Work Stress is bad for your health

Work Stress is bad for your health

Is work stressing you towards bad health?

Do you live to work, or work to live?

Either way, work stress of any kind can be detrimental to your health.

Workplace stress can decrease your productivity and also place your physical health at risk.

Research from the Australian Institute reports that 3.8 million Australians often don’t take a lunch break.

One in two people said their lack of a lunch break was due to their busy workload. Of those who usually take a lunch break, 72% eat at their desks, cut short or postpone their break until the afternoon.

  • One in four had anxiety;
  • 3.3 million suffered loss of sleep, and
  • 50% lost time with their family.

However, being out of the workforce can also be very stressful, with one in five Australians reporting anxiety because of being out of the workforce.

1.1 million Australians feeling that involuntary time out of the workforce is also demoralising.

Males and Females Stress Differently

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When Dr John Gray developed ‘Men are from Mars & Women are from Venus’ he was insightful.

He was also highly insightful the way he mapped the male and female brain and how it functions and focuses on things differently.

There is now proof through neurological imagery such as MRI and PET scans.

Let’s firstly look at stress.

The studies have found that blood flow and activation in the brain of males and females are different during acute stress.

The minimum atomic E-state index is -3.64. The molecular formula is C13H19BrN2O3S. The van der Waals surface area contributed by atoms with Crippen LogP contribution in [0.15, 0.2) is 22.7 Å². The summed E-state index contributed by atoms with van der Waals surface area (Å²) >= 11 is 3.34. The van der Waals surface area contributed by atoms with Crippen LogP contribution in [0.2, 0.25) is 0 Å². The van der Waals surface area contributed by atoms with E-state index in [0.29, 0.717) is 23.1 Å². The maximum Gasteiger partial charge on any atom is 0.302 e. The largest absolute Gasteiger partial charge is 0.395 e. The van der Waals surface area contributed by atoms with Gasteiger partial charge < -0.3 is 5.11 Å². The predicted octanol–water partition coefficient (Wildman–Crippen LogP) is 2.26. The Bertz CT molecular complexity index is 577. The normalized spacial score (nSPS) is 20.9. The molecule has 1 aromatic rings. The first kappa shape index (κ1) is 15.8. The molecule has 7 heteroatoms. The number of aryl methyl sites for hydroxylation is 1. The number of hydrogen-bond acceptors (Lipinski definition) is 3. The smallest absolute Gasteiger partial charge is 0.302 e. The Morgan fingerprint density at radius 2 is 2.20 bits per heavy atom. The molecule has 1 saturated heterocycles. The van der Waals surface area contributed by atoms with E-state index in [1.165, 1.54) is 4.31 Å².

Males – Fight/Flight Response

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The left orbitofrontal cortex a region of the prefrontal cortex is activated and blood flow increased – this area is mainly used for decision making.

Other more complex issues include determining conflict, consequences, expectation of outcome and social control.

Females – Emotional Response

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The limbic system was activated with increased blood flow – this area is the ‘heart’ of emotions in the brain.

The limbic system is a very complex part of the brain as it controls many important functions of the body.

The limbic system also controls behaviour, long-term memory, hormone production and release (that influences heart rate, blood pressure hunger, libido, sleep/wake cycles), attention/focus, reward, pleasure and addiction.

Therefore, it influences all the endocrine, autonomic and pleasure centres in the brain.

Because females’ stress is based in the emotional part of the brain, it tends to linger longer than the stress of males.

This is one of the reasons why females suffer from sudden onset heart attacks (with no warning signs or risk indicators).

It is also important to note that due to the fight/flight response in male stress, males will either:

  • Withdraw until he can fix the issue (flight)
  • Increases in conflict, frustration, aggression and anger outbursts (fight)
  • Begin with withdrawal (flight) and when he cannot flee anymore or fix becomes angry (fight).

Females can have some similar responses but it comes from an emotional base.

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The gender differences have significant implications in therapeutic practice when managing long-term issues such as:

  • Grief;
  • Pain;
  • Loss;
  • Anxiety;
  • Depression;
  • Post-traumatic stress disorder, or
  • Long-term stress issues.

This has implications in:

  • Medication or Pharmacological Therapy;
  • Psychological Therapy;
  • Physical Therapy – exercise, physiotherapy, exercise physiology;
  • General Practice – your local GP, or
  • Workplace practices and Occupational Health & Safety Responses to Stress and Critical Incident Reporting/Debriefing.

Sometimes it takes someone outside of your life to be able to provide simple yet effective solutions to things that you struggle with.

If you are struggling with managing your stress Fit Minds & Bodies Clinic can help.

Seeking professional help shows your true strength and commitment to your health and happiness.

Fit Minds & Bodies Clinic provides you with new skills and tools to empower you to create a life that you want to live – happy, purposeful, fulfilled and healthy.